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The Future in Context

Our resident humanities scholar is spending July leading tour groups that retrace the Lewis and Clark Expedition. It is an annual summer ritual, and one that has him questioning where the trail actually begins.
Competing political narratives about gun violence have not satisfied the yearning for justice after the Uvalde tragedy. Our resident humanities scholar offers four propositions to help us think through a uniquely American and polarizing problem.
With primary season underway, our resident historian examines the origins and role of primary elections in American politics and the intensification of American partisanship.
George Washington and John Adams were no fans of the Boston Tea Party, but the disruptive protest has endured as a prime example of how some Americans will express their desire for change.
A leading observer reminds us that the war is also a cultural and religious one. He cautions the U.S. not to underestimate the risk it’s taking nor overestimate its support from the international community.
During his presidency, Roosevelt did more to conserve America’s natural resources and its places of special beauty than any other president. He convened state executives to aid in the cause, which led him to create the NGA.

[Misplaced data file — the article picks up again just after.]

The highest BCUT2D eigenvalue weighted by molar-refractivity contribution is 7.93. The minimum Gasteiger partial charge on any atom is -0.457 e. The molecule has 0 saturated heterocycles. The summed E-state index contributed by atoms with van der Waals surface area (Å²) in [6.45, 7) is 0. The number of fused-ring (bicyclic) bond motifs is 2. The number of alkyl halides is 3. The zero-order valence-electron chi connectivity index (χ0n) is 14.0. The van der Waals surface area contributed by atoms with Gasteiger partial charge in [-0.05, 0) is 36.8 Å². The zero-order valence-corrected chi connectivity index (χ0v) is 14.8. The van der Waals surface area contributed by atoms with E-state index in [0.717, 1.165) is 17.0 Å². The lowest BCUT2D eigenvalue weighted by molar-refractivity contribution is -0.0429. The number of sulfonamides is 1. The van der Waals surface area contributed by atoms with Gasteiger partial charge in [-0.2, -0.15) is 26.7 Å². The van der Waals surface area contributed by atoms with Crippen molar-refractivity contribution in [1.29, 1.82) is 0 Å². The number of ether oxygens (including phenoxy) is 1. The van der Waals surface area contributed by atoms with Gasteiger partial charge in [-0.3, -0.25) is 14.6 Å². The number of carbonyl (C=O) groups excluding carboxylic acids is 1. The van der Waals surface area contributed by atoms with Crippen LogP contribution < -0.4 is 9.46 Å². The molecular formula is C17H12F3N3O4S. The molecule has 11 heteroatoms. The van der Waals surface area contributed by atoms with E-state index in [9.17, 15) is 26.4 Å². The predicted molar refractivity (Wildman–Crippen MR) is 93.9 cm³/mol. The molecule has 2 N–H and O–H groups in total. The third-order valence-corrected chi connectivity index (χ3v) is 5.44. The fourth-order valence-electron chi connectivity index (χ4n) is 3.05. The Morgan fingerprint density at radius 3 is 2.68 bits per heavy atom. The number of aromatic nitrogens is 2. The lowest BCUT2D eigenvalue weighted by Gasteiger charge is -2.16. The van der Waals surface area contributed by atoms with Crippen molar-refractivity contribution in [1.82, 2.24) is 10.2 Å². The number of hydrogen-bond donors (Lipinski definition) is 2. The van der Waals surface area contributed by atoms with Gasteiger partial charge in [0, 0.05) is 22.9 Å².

Public institutions suffer when partisan drama is televised, streamed or leaked. Ill-considered legislation has to be cleaned up by the courts; confirmation processes turn dirty; and selective leaking is used to flip narrow majorities.
Elon Musk’s $44 billion deal to buy Twitter roiled the Internet despite his claims to be acting in the interests of free speech and transparency. An author argues that crowd-sourcing wisdom is a poor substitute for old-school expertise in the search for truth.
As the 50th anniversary of the break-in approaches, a recent book charts the transformation of the Nixon administration’s bungled burglary to a redefinition of America’s relationship with its leaders and institutions.
Weeks after the U.S. and the G7 countries weaponized the global financial system to impose their harshest-ever sanctions on Russia, fissures are becoming apparent. Countries impose but often backpedal on sanctions against bad actors for a simple reason — a reluctance to go to war.
The elevation of Judge Ketanji Brown Jackson to the nation’s highest court will not only make history but help shape America’s future, one case at a time.
Defending an "unteachable" classic of American literature has become the life’s work of a Twain scholar, costing him professionally and personally.
After a stormy confirmation process characterized by partisan recriminations in the U.S. Senate, Ketanji Brown Jackson appears to be set to take her seat on the Supreme Court. More than three dozen others have been denied over the last 235 years.
In the 19th century, Franconia Notch, a popular tourist site known for its pristine beauty, came under threat from the logging industry. A coalition of women’s groups started a grass-roots campaign to conserve the region.